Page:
Armed with a new documentary and support from alumni including lawmakers and even former page and Microsoft co-founder Bill Gates, former House pages are launching a bid to restore the program killed in 2011 after a nearly 200-year run.
“We have a page corps that is large and loyal, and we’re ready to work hard to bring back the program, and I think we can,” said Jonathan Turley, the nationally recognized legal scholar who was a House page in the late 1970s.
In an abrupt and unexpected move, former House Speaker John Boehner and Minority Leader Nancy Pelosi killed the program in August 2011. They cited costs of $5 million and said new technology such as smartphones had replaced the need for pages.
But critics of the decision, which did not affect the still-operating Senate Page Program, said the real reason was that House leaders were tired of dealing with inappropriate behavior by House members toward the male and female teenagers.
Washington accepted the decision to essentially punish the pages.
But the start of the #MeToo movement and new activism by former pages are pushing the program's revival.
Former page and current U.S. Coast Guard Commander Camilla Bosanquet made the case when the new documentary, “Democracy’s Messengers: The Never-Before-Told Story of Young Americans on Capitol Hill,” debuted last week at the National Archives in Washington.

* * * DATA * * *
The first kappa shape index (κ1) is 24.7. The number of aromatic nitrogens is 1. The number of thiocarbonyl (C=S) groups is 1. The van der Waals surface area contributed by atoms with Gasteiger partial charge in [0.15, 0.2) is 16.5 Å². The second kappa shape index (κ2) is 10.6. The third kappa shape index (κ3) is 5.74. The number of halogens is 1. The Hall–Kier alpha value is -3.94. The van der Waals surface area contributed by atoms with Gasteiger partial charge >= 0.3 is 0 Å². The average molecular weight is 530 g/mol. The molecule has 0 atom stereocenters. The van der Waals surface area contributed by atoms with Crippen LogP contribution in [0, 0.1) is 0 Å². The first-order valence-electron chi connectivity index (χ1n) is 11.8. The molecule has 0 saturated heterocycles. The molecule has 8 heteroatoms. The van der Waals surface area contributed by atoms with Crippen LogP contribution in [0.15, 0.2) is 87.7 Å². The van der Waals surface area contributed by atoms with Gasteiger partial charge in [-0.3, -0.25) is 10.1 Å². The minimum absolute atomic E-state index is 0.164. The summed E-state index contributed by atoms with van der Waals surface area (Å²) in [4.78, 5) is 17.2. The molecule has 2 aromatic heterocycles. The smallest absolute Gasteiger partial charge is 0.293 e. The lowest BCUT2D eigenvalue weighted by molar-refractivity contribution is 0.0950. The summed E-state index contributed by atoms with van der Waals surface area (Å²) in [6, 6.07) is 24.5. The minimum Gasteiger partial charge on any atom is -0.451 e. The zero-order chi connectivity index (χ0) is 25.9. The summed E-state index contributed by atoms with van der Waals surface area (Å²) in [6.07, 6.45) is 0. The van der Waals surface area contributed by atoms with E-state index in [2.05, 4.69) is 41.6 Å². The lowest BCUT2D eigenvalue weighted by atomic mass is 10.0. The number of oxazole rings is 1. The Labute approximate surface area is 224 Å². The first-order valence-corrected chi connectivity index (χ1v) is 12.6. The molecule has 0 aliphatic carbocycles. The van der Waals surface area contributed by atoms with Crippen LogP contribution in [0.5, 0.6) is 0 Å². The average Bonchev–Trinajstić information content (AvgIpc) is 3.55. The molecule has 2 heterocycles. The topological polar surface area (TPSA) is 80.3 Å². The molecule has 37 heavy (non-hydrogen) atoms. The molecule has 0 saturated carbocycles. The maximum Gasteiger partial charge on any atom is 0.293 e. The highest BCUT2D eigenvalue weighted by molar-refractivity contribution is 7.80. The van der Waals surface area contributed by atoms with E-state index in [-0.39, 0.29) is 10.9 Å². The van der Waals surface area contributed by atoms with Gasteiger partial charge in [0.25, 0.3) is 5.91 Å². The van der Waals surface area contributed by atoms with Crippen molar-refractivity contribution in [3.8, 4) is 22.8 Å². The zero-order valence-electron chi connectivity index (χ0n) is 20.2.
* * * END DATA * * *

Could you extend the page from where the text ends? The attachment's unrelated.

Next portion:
Joining Turley and other former pages on the stage to discuss the program and their experience, she said, “I can’t help but think it’s not unlike the #MeToo movement and everything that is going on in society today. Why are we blaming the pages rather than holding people accountable to appropriate standards of conduct?
“I believe we should bring back the page program in the House. Absolutely.”
She, Turley, Frank Mitchell, the first black House page since Reconstruction, and Jerry Papazian, the movie’s producer and president of the U.S. Capitol Page Alumni Association, said that while being a page is a great experience for the teens, they also provide a youthful perspective for House members beyond just delivering messages.
“Pages really do play an important role for these members because it does remind them of why they first came there, and that’s why we need it back in the House,” Turley said.
“The fact that we are not there in the people’s house is one of the greatest scandals of my lifetime. I will never understand it. But we need to reverse it and bring the tradition back,” he added.
The alumni association hopes to show current House members and leaders the 30-minute film that documents the program.
“I think we have to remind them that when they talk about the next generation, they shouldn’t be shooting a program that was about the next generation," Turley said. "And we need to show them films like this, about what this meant not just for pages but for what pages meant to history. We have a good argument to make. We have a good case to present. And I think that if we get together and we use all of our assets, we can bring the House system back.”